Somehow, I managed to get distracted/sidetracked/whatever you want to call it/ for the entire day. Tomorrow, then. After I go to the doctor and the gym and before I meet with the kitchen designer and the cabinet guy. Really, tomorrow! I will do creative work! I promise!!

Thursday, November 08, 2007

bits and pieces

I admit it, I am obsessed with steaming. After I've spent the day in the studio printing fabric, I spend part of the evening in the kitchen wrapping little bundles and steaming the dry fabric, then soaking it in cold, washing it in hot water and detergent, and finally, ironing it to see what it really looks like. I love the smell of the paper and opening the packages is like receiving little gifts from the studio gods.
I've just unwrapped this and haven 't put in the cold water yet. You can't see the olive green and yellow background in this harsh kitchen light.

And here is what it looks like now that it is finally dry and ironed. The colors are somewhat different,aren't they? I couldn't get the olive green right without changing every other color in the picture, but this is essentially it. I am happy. I have not been doing anything but printing, trying to get an inventory so I can make new pieces. This is one of those fallow periods we all go through and I know that eventually, it will end - but not for a while. My days are mostly cut up into bits and pieces and not enough time to unwind and concentrate in a big block of time. The result is that I don't have any new work - and that is a problem.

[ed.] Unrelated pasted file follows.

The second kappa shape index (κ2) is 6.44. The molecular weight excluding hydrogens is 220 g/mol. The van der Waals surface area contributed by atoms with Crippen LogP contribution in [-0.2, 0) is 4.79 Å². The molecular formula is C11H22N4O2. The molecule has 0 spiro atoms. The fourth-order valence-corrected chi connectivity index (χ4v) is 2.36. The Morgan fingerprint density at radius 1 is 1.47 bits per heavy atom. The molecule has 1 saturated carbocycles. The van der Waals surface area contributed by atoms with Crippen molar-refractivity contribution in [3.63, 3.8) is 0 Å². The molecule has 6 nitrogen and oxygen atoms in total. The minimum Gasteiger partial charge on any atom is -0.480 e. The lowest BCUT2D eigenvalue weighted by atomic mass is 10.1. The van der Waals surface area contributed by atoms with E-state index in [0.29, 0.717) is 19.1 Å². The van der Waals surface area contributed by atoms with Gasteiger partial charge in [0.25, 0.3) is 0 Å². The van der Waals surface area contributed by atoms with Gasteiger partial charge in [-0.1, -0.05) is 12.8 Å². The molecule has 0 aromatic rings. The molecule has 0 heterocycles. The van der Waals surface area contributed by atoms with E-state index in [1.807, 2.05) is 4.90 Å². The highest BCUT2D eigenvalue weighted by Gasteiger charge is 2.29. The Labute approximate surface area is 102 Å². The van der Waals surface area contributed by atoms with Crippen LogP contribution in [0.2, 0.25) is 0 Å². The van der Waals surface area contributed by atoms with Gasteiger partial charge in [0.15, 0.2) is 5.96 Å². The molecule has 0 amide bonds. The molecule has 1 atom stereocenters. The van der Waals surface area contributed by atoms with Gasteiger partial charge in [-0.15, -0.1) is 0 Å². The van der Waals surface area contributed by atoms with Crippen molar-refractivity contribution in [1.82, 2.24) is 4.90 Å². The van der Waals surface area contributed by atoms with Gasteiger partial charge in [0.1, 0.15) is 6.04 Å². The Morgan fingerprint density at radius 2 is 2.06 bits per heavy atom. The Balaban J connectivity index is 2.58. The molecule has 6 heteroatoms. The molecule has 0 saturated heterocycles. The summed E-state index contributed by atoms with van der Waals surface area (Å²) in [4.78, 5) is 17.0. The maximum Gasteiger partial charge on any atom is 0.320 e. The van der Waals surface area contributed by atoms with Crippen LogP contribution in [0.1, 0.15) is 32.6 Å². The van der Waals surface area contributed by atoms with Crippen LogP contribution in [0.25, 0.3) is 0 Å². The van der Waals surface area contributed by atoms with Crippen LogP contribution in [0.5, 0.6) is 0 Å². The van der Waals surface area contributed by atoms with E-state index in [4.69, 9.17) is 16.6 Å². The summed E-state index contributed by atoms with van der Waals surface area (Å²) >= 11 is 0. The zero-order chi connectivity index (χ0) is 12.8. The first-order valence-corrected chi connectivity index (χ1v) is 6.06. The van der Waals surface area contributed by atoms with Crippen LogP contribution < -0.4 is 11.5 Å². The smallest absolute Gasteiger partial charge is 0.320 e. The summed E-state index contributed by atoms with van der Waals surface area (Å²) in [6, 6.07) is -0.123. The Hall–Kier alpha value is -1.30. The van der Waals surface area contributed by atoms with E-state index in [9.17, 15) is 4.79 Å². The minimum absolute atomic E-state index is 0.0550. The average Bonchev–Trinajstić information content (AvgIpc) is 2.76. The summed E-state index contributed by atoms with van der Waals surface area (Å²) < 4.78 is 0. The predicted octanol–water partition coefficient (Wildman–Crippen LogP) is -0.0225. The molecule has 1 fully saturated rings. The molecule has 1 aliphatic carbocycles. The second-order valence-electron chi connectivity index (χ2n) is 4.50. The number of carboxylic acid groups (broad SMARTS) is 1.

The one bright spot is that I now not only have a copy machine in the studio (fortunately thre was a strong man around to lug it up all those hundreds of factory stairs) but yesterday I took my Thermofax over there. Hooray! I discovered, when the first screen came out with holes, that the electric current there is stronger than in my house so I had to adjust the setting - but it was so exciting to be able to make screens while I was working. Now I feel as though I am really settled in. I have the equipment I need - and backup equipment at home for bad weather or nights when I feel like working.

Today, off to the museum to print and to go back into the fabric in process.

Wednesday, November 07, 2007

but first, this breaking news...